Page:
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Hiding Up in Telluride, Silver on Screens

TELLURIDE, Colo. — In the local vernacular, the Telluride Film Festival is known as The Show. Each screening — of an Oscar aspirant, a restored classic, a provocative documentary, a slow and quiet piece of cinematic art — is its own show, but so is this town itself, a silver-mining outpost high in the San Juan Mountains long ago converted to an oasis of western-bohemian chic. The Show, which occurs every Labor Day weekend (this is the 38th edition), evokes the eager, collective do-it-yourself spirit of Mickey Rooney and Judy Garland musicals, as a school gymnasium, a restored opera house and a pocket-size park on the main street are converted into movie theaters. There is also plenty of the business of show, manifested in the names of sponsors read out before every screening, and in the presence of renowned filmmakers and big movie stars on the streets.

Ren Mendelson/Sony Pictures Classics

Shlomo Bar Aba in "Footnote," directed by Joseph Cedar.

Patrick Redmond

Mia Wasikowska and Glenn Close in “Albert Nobbs.”

Liam Daniel/Sony Pictures Classics

Michael Fassbender as Carl Jung and Viggo Mortensen as Sigmund Freud in “A Dangerous Method,” directed by David Cronenberg.

Telluride’s mix of glamour and rusticity has a special charm. The selection of films tends to be eclectic and surprising, and the small size, short duration and remote location of the festival combine to give it a relaxed, informal atmosphere. The festival headquarters is called Brigadoon, and the event has an ephemeral, miragelike quality. For four days we’re all hanging out watching movies and comparing notes on them. You, me, my teenage son, the visiting film students with wide eyes and orange badges, the nice couple from Tucson, Werner Herzog, George Clooney, Glenn Close ... .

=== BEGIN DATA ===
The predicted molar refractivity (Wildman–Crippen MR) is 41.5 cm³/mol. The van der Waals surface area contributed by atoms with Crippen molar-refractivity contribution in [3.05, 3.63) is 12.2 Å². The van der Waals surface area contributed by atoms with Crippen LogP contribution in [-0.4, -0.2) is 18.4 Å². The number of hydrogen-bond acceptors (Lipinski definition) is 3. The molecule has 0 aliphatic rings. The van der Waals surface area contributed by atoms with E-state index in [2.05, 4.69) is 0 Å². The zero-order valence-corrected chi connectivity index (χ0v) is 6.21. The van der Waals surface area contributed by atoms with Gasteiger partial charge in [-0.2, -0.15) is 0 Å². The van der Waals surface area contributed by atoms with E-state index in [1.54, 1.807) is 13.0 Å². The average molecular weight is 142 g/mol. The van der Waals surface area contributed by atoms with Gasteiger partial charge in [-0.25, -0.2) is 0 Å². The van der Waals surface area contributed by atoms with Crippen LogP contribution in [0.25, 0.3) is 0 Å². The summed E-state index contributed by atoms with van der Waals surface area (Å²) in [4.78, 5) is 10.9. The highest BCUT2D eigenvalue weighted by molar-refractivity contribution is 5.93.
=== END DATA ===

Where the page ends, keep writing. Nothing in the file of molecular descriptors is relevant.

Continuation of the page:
Ms. Close was in attendance because of “Albert Nobbs,” a lovely and surprising movie directed by Rodrigo García (“Mother and Child”). Introducing a screening on Friday night, Ms. Close, who is a producer and writer of the film, said that for 20 years she had tried to bring the project of adapting the Irish writer George Moore’s short story to fruition. (She appeared in a stage version in 1982.) The title character, played by Ms. Close, is a woman who has spent her adult life passing as a man, and who works as a waiter in a turn-of-the-20th-century Dublin hotel. It was hard to believe that the radiant blond movie star at the microphone and the taciturn, red-haired, slightly Chaplin-esque figure in the movie were the same person, but such incredulity is part of the delight we take in great acting.